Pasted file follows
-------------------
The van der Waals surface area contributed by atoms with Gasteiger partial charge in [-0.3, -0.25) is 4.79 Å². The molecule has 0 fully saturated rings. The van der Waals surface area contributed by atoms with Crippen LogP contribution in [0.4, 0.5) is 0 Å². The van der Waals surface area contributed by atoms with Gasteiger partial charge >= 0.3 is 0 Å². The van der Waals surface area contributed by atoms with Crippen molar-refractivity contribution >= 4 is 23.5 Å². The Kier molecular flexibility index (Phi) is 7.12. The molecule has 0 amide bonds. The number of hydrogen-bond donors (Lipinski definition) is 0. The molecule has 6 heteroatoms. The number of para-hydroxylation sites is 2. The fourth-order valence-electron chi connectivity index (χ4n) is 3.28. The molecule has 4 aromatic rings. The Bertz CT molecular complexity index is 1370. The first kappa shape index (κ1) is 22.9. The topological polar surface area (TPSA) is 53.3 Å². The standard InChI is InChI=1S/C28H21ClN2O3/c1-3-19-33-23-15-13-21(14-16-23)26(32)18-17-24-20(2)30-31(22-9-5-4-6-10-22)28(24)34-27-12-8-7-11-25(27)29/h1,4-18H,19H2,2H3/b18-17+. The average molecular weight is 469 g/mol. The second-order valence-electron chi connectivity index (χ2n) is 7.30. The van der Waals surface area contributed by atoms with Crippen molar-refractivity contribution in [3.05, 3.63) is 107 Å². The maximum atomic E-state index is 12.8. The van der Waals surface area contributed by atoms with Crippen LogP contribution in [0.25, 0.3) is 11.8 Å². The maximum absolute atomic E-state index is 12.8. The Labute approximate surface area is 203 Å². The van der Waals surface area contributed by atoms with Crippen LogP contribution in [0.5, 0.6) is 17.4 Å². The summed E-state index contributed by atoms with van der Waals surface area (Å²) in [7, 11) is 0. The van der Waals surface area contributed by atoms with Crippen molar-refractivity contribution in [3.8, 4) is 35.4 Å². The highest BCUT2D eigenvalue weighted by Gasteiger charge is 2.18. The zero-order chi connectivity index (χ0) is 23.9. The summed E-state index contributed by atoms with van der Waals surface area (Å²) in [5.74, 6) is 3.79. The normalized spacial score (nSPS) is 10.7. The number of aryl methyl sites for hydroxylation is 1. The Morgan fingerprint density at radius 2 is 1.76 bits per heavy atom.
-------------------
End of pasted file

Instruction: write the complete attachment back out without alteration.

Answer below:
The van der Waals surface area contributed by atoms with Gasteiger partial charge in [-0.3, -0.25) is 4.79 Å². The molecule has 0 fully saturated rings. The van der Waals surface area contributed by atoms with Crippen LogP contribution in [0.4, 0.5) is 0 Å². The van der Waals surface area contributed by atoms with Gasteiger partial charge >= 0.3 is 0 Å². The van der Waals surface area contributed by atoms with Crippen molar-refractivity contribution >= 4 is 23.5 Å². The Kier molecular flexibility index (Phi) is 7.12. The molecule has 0 amide bonds. The number of hydrogen-bond donors (Lipinski definition) is 0. The molecule has 6 heteroatoms. The number of para-hydroxylation sites is 2. The fourth-order valence-electron chi connectivity index (χ4n) is 3.28. The molecule has 4 aromatic rings. The Bertz CT molecular complexity index is 1370. The first kappa shape index (κ1) is 22.9. The topological polar surface area (TPSA) is 53.3 Å². The standard InChI is InChI=1S/C28H21ClN2O3/c1-3-19-33-23-15-13-21(14-16-23)26(32)18-17-24-20(2)30-31(22-9-5-4-6-10-22)28(24)34-27-12-8-7-11-25(27)29/h1,4-18H,19H2,2H3/b18-17+. The average molecular weight is 469 g/mol. The second-order valence-electron chi connectivity index (χ2n) is 7.30. The van der Waals surface area contributed by atoms with Crippen molar-refractivity contribution in [3.05, 3.63) is 107 Å². The maximum atomic E-state index is 12.8. The van der Waals surface area contributed by atoms with Crippen LogP contribution in [0.25, 0.3) is 11.8 Å². The maximum absolute atomic E-state index is 12.8. The Labute approximate surface area is 203 Å². The van der Waals surface area contributed by atoms with Crippen LogP contribution in [0.5, 0.6) is 17.4 Å². The summed E-state index contributed by atoms with van der Waals surface area (Å²) in [7, 11) is 0. The van der Waals surface area contributed by atoms with Crippen molar-refractivity contribution in [3.8, 4) is 35.4 Å². The highest BCUT2D eigenvalue weighted by Gasteiger charge is 2.18. The zero-order chi connectivity index (χ0) is 23.9. The summed E-state index contributed by atoms with van der Waals surface area (Å²) in [5.74, 6) is 3.79. The normalized spacial score (nSPS) is 10.7. The number of aryl methyl sites for hydroxylation is 1. The Morgan fingerprint density at radius 2 is 1.76 bits per heavy atom.